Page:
Combined MTB/Gravel-ish bike? - input welcomed!

I’d appreciate input from you good folks on the following, as a bit of a sanity check… :grin:

I’m looking for a style of bike - a compromise bike - capable of being ridden satisfactorily on the off-road stuff near to me, plus a few tarmac lanes linking up the off-road stuff.

Now, I’m in the UK’s peak district, and this off-road stuff ranges from manicured cycle trails along disused railway lines, easy canal towpaths through to so-called bridleways. These bridleways vary, but they often can be pretty rough & rocky and very steep, many being 18th/19th Century packhorse trails that have slowly deteriorated.

99% of my adult cycling has been on road bikes, but I started to ride this local off-road stuff over the spring and summer with a pal when the weather was fine and the trails were bone dry. I started off on my (all-)road bike using my existing 32mm Gravel King slicks, enjoyed that, so then fitted some 35mm Gravel King SKs, being the widest tyres the frame would take. Like this:

On the flatter, smoother (non-rocky) stuff, this was good, and on-road obviously it was great. And compared to the slick 32mm tyres, it was great on the rougher stuff.

But on the downside, though, position on the bike remained less than ideal, being too low on the front; the 42mm drop bars were a struggle in terms of control particularly going down rough, steep descents; more grip and more bump absorbency were needed; 1:1 gearing was insufficient.

To help, I decided to resurrect an old hybrid bike that I’d been using as a turbo trainer bike: fitted the 35mm Gravel Kings to it; lowered the gearing by nearly 25% vs. the road bike down to a bottom gear of 0.76; fitted a RedShift suspension stem. Sort of like a very old skool rigid MTB, I guess. Like this:

This was much better than the all-road bike: not materially slower on the short road stretches but plenty better off-road: much better control from having wider, flat bars (although they’re v narrow by modern MTB standard being just 540 or 560mm if I recall); substantially lower gearing meant less hike-a-bike on the steepest/rougher uphill sections; suspension stem meant more comfort or more speed on the bumpier, rockier stuff.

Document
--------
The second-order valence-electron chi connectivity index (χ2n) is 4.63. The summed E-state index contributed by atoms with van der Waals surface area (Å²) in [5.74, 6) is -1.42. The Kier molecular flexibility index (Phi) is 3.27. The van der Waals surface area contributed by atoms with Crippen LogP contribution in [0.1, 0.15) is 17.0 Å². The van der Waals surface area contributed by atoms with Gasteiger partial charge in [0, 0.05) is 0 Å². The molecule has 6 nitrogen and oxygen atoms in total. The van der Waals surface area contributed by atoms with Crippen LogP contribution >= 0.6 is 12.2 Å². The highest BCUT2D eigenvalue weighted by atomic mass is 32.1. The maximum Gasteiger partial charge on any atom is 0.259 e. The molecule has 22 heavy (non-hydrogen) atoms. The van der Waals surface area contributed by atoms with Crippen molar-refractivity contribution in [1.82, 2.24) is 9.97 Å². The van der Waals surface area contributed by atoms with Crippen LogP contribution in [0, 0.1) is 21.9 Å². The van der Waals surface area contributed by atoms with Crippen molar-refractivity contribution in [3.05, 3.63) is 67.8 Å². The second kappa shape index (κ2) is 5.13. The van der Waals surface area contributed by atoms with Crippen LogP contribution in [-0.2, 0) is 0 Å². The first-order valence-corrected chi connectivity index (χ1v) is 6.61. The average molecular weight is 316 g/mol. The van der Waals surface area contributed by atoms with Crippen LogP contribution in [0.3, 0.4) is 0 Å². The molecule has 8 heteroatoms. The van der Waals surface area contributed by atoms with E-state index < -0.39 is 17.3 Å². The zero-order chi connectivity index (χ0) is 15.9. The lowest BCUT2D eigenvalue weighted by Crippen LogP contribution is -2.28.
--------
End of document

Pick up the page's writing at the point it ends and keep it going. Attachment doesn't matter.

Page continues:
But, for the MTB-type trails (the rough, steep, rocky or very loose gnarly bridleways) this is clearly still a long way from being the ideal machine, meaning it feels pretty iffy (dangerous!) on some of this stuff, and still requires a good slug of hike-a-bike. I don’t mind being “underbiked” - in fact, that’s part of the appeal here - but on this setup I’m still too underbiked for a chunk of the stuff I’m trying to ride…

What I think I need is: more grip, more bump/shock absorbency, lower gearing still.

While I don’t know a huge amount about MTBs, from kicking the idea around and speaking to a few people I think what might work well for me on what I’m riding would be:

  • a light-ish, 29er, hardtail, XC bike, with 100-120mm front suspension, with tyres that are narrower than most people might use (maybe use Gravel tyres?), and with narrower bars (~600+ mm? )than is today’s norm, to help me remain faster on the flatter stuff or on the tarmac bits, but which to me with my roadie background will still seem pretty wide and give decent control.

Because of how rough some of the stuff I’m trying to ride is, I think a gravel bike - as I’ve pretty much shown myself with my existing setups - is too compromised in terms of steering control, insufficiently low gearing, grip and shock absorbency. Also, because of where I live (being right next to these trails meaning I can be off-road within minutes) and my desire just to ride local loops, the amount of tarmac I need to ride on linking up the off-road stuff is low to very low, and so the road-bike characteristics, such as top-end gearing/speed and aerodynamics, of a typical gravel bike (vs. MTB) aren’t such a draw for me.